It’s also linked to polycystic ovary syndrome — it’s thought that the high levels of male and female hormones caused by the condition can inhibit normal growth and development of glandular breast tissue and milk coming in.

But IGT is not diagnosed based on appearance alone, says Dr Reilly. In fact it’s rarely diagnosed unless a woman has trouble breastfeeding.

‘Often the baby is not gaining weight, despite good attachment at the breast and active suckling,’ she says.

‘Or the patient can find it difficult to express in the first few days, even if a well-fitted pump is attached.’

Two years after Sophia married Callum, 32, a creative producer in 2019, she gave birth to their first son, Marlow.

Remembering what the surgeon had said about breastfeeding, she saw the infant feeding team at her local hospital during pregnancy and also paid privately to see a lactation consultant.

‘It was always my plan to breastfeed,’ says Sophia.

‘I managed to get Marlow to latch on and a lot of colostrum [the mother’s first milk, which is packed with antibodies] came out. I was so relieved.’

But within days that changed. ‘He’d latch, but nothing would come out and he’d get frustrated,’ she says. ‘A nurse kept telling me to just bottle feed, but I was determined to try.’

When Marlow was not gaining weight as expected, Sophia began pumping with a hospital-grade breast pump. But she’d sit for hours and only produce tiny amounts — nowhere near what a newborn typically drinks.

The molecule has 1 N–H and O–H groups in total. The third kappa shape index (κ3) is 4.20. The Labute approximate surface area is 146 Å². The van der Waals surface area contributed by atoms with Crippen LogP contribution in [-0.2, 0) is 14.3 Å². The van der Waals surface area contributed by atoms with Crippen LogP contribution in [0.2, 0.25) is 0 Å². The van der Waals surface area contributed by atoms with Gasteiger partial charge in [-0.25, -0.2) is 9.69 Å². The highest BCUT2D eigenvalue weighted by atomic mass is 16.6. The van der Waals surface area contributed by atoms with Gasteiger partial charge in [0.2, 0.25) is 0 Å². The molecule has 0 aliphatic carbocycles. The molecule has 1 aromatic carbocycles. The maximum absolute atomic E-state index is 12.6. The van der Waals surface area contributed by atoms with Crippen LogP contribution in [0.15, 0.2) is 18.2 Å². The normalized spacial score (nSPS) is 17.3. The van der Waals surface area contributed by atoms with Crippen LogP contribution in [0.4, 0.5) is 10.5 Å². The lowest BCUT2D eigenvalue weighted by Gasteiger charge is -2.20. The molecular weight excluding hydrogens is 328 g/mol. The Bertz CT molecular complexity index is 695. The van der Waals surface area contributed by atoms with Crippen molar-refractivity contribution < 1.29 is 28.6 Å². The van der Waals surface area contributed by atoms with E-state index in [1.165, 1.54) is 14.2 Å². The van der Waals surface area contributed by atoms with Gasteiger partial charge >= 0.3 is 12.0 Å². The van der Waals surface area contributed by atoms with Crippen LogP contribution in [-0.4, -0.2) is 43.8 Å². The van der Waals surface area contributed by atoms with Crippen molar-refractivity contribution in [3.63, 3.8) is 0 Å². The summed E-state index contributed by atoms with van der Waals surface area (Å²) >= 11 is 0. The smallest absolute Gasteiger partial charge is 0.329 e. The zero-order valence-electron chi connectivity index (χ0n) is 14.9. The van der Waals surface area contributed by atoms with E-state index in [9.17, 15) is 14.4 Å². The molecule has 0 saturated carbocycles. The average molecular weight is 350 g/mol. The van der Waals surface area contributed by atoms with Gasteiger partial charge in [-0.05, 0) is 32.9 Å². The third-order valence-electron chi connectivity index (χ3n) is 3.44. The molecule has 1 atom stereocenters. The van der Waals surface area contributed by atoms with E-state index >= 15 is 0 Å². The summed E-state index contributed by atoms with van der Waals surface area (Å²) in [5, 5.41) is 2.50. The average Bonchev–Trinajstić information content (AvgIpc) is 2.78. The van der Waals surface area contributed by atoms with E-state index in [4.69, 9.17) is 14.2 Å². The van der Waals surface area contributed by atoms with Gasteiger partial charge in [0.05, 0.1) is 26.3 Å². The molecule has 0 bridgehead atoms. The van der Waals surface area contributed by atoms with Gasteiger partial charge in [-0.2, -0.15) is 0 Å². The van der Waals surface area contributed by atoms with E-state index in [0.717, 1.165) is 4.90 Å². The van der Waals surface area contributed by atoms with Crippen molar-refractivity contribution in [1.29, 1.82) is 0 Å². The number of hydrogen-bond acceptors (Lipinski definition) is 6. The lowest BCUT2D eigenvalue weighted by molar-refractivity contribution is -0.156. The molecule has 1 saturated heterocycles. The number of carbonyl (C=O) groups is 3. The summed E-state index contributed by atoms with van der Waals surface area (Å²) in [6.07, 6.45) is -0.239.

Sophia says she became ‘fixated’ on trying to breastfeed. Life was a cycle of trying to feed, pumping, reluctantly giving a bottle of formula, then trying again. She cried all the time and felt guilty.

‘Also no one seemed to know about IGT when I suggested it might be the problem,’ she says. ‘I felt fobbed off and full of grief.’

Soon the baby refused to latch at all. As Sophia says: ‘He learnt that suckling from me brought little reward but a bottle was instant.’

When Marlow was four-and-a-half months old, Sophia tearfully made the decision to stop breastfeeding altogether. She says: ‘I felt like a failure. I knew it wasn’t my fault, but why could my body not do what other women’s could?’

This is a typical response, suggests a study by Caoimhe Whelan that’s being published in the journal Breastfeeding Medicine today — she spoke to nine women who’d experienced problems with low milk supply; eight also had IGT.

Her research revealed that learning they had IGT had a huge impact: the women reported feeling devastated when they realised they couldn’t breastfeed in the way they’d hoped, experiencing ‘guilt, shame, sadness, anger, grief and a sense of failure, particularly in the first few months postpartum’, Caoimhe Whelan told Good Health.

‘And they felt let down by their GPs, midwives and health visitors — who appeared to have very little knowledge about IGT, and little understanding of why breastfeeding meant so much to them; that it was not just about milk, but about bonding with their babies, and about a way to be a mother.’

She adds: ‘Mothers were also unhappy with advice given to them in voluntary breastfeeding support groups, where they were often advised to just keep doing skin-to-skin and keep trying. They were made to feel that they weren’t trying hard enough.’

One issue, says Dr Reilly, is that ‘few people do a full breastfeeding assessment’, which includes examining the baby’s suckling skills.

‘This includes recognising when the baby is not actively feeding — for example, by counting the suck to swallow ratio, looking for deep chin drops indicating swallows, recognising when the baby is ‘flutter sucking’ and falling asleep rather than actively feeding.